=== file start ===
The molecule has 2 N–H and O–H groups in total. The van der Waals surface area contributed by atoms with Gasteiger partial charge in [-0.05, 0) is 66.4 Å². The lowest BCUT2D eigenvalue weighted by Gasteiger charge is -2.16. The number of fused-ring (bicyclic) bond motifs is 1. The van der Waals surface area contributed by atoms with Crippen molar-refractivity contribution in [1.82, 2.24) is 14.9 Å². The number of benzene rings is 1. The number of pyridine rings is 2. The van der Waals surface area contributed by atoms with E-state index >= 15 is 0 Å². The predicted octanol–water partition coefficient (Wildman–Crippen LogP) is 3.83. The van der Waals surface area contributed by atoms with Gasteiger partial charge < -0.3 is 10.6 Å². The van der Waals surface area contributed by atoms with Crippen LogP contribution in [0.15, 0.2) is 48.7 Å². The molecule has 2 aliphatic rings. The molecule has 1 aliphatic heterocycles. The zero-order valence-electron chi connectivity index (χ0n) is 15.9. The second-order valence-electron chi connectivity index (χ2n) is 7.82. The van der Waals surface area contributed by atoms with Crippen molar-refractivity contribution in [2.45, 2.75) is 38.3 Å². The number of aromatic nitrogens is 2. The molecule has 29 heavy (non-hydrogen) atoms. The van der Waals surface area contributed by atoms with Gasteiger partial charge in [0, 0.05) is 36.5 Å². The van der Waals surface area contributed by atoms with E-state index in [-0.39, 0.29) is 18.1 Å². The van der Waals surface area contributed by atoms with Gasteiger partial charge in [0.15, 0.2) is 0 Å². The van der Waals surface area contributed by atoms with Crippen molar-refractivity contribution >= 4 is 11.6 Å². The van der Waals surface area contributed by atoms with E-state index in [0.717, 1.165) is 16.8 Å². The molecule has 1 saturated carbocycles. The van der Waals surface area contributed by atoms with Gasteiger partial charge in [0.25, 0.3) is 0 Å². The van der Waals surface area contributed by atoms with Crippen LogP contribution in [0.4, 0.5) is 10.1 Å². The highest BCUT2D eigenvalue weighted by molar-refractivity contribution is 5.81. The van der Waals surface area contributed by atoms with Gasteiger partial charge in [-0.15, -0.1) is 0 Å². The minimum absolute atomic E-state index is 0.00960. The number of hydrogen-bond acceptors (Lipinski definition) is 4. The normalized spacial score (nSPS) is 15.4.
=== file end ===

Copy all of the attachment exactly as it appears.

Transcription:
The molecule has 2 N–H and O–H groups in total. The van der Waals surface area contributed by atoms with Gasteiger partial charge in [-0.05, 0) is 66.4 Å². The lowest BCUT2D eigenvalue weighted by Gasteiger charge is -2.16. The number of fused-ring (bicyclic) bond motifs is 1. The van der Waals surface area contributed by atoms with Crippen molar-refractivity contribution in [1.82, 2.24) is 14.9 Å². The number of benzene rings is 1. The number of pyridine rings is 2. The van der Waals surface area contributed by atoms with E-state index >= 15 is 0 Å². The predicted octanol–water partition coefficient (Wildman–Crippen LogP) is 3.83. The van der Waals surface area contributed by atoms with Gasteiger partial charge < -0.3 is 10.6 Å². The van der Waals surface area contributed by atoms with Crippen LogP contribution in [0.15, 0.2) is 48.7 Å². The molecule has 2 aliphatic rings. The molecule has 1 aliphatic heterocycles. The zero-order valence-electron chi connectivity index (χ0n) is 15.9. The second-order valence-electron chi connectivity index (χ2n) is 7.82. The van der Waals surface area contributed by atoms with Crippen molar-refractivity contribution in [2.45, 2.75) is 38.3 Å². The number of aromatic nitrogens is 2. The molecule has 29 heavy (non-hydrogen) atoms. The van der Waals surface area contributed by atoms with Gasteiger partial charge in [0, 0.05) is 36.5 Å². The van der Waals surface area contributed by atoms with E-state index in [-0.39, 0.29) is 18.1 Å². The van der Waals surface area contributed by atoms with Gasteiger partial charge in [0.15, 0.2) is 0 Å². The van der Waals surface area contributed by atoms with Crippen molar-refractivity contribution >= 4 is 11.6 Å². The van der Waals surface area contributed by atoms with E-state index in [0.717, 1.165) is 16.8 Å². The molecule has 1 saturated carbocycles. The van der Waals surface area contributed by atoms with Gasteiger partial charge in [0.25, 0.3) is 0 Å². The van der Waals surface area contributed by atoms with Crippen LogP contribution in [0.4, 0.5) is 10.1 Å². The highest BCUT2D eigenvalue weighted by molar-refractivity contribution is 5.81. The van der Waals surface area contributed by atoms with Gasteiger partial charge in [-0.15, -0.1) is 0 Å². The minimum absolute atomic E-state index is 0.00960. The number of hydrogen-bond acceptors (Lipinski definition) is 4. The normalized spacial score (nSPS) is 15.4.